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For a brief few laps at Monza, the story of Le Mans 2008 was clearly spelled out. Like the précis of a book the outline of the plot was revealed, and Audi will take plenty of heart from the performance of their R10 TDI in the hands of Mike Rockenfeller,  against the Peugeot of Pedro Lamy. After Stephane Ortelliís monumental accident in the ORECA Courage, the safety car was deployed, bunching up the field. Rockenfeller was in the pits as the safety car emerged, Lamy had his final pit stop, but unlike Rockenfeller he didnít change tyres, and it was a clear run to the flag.

After dominating the pace in each practice session and claiming pole position by 1.7s, the Peugeots clearly had the faster car of the two. This was not a surprise given the speed of the 908 Hdi FAP in the Sebring test, race, and at Barcelona. In the Monza race, Peugeot set the fastest lap, a 1m32.124 for the Gene/Minassian car, compared to 1m33.746 for Allan McNish and Dindo Capello. The second cars were classed 1m33.375 for Lamy and Sarrazinís Peugeot, 1m34.839 for Premat and Rockenfeller in the second placed Audi. Both of the Audis qualified in the 1m33s, the Peugeots in the 1m31s.

Yet in those last ten laps of the race, the Audi was able to negotiate the traffic at least as well as the Peugeot, was able to pull out something of a gap between the two, and Lamy looked under pressure. A stupid mistake, overtaking a GT2 Spyker under yellows, almost caused carnage as he narrowly missed a truck picking up the stranded Embassy Racing car. Pedro is a professional, and would have seen the white flags, yellow flags, and the truck on the entry to the second chicane.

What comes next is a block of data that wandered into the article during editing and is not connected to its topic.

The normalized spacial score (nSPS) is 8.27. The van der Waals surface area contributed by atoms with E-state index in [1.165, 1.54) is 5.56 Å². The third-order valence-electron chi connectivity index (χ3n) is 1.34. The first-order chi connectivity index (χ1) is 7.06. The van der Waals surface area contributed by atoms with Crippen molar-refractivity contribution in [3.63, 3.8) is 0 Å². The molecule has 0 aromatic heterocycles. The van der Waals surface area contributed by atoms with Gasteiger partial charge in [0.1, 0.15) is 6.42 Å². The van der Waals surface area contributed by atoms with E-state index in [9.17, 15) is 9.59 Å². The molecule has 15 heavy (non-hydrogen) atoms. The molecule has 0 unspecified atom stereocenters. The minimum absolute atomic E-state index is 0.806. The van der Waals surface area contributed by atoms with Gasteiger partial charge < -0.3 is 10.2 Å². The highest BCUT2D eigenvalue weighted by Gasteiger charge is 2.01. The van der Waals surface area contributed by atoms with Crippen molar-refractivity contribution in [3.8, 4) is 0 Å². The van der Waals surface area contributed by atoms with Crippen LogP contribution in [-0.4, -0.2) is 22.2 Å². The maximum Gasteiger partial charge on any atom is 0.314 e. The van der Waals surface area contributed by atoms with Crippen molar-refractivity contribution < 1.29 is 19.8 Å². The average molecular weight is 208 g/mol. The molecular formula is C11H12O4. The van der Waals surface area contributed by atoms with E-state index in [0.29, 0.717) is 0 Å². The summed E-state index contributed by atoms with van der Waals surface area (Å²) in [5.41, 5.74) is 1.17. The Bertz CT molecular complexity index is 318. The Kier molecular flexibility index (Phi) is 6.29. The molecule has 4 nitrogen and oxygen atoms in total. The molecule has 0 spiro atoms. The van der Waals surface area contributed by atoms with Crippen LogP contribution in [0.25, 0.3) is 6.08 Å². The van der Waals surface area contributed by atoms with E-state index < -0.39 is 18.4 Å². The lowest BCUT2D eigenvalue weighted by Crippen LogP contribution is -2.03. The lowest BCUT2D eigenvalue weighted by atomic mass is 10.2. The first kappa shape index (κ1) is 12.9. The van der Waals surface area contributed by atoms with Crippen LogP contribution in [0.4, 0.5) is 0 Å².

If not, never mind. As he ducked out, the large object in front of him would have been clear, yet he made the move and didnít slow to recognise the fact that he had made such a mistake. His eyes were firmly on the Audi, and he couldnít afford to let it go. In race trim, he had neither the pace, nor the fuel economy, to give anything away. He picked up a stop and go penalty, which should have meant a comfortable Audi win. Yet there was confusion on the radio and Rocky continued to race.

The Portuguese slipped past the Audi at the first chicane, went wide, and led, at which point the officials posted the stop and go penalty message. Pedro slowed, let the Audi back past and was right on his tail, able to attack immediately. This was Rockyís reason for continuing to race the Peugeot but I donít buy it. The message came up immediately, no time for discussion of the officials and no time for Pedro to make a now customary amendment and allow Rocky back through. This he did, thus avoiding another stop and go penalty. The Peugeot sat right on the tail of the Audi in preparation for another attack at the first chicane, Pedro tried the outside, the pair touched, the Audi punctured a front tyre.  But now the Peugeot led by enough of a margin that Lamy was able to take his penalty, and exit the pits before Rocky made it round to change his tyre. For me, it was clear that the penalty was for overtaking under yellows but Audi was not risking that; Rocky continued to race the Peugeot, and in so doing took an even bigger risk. Why?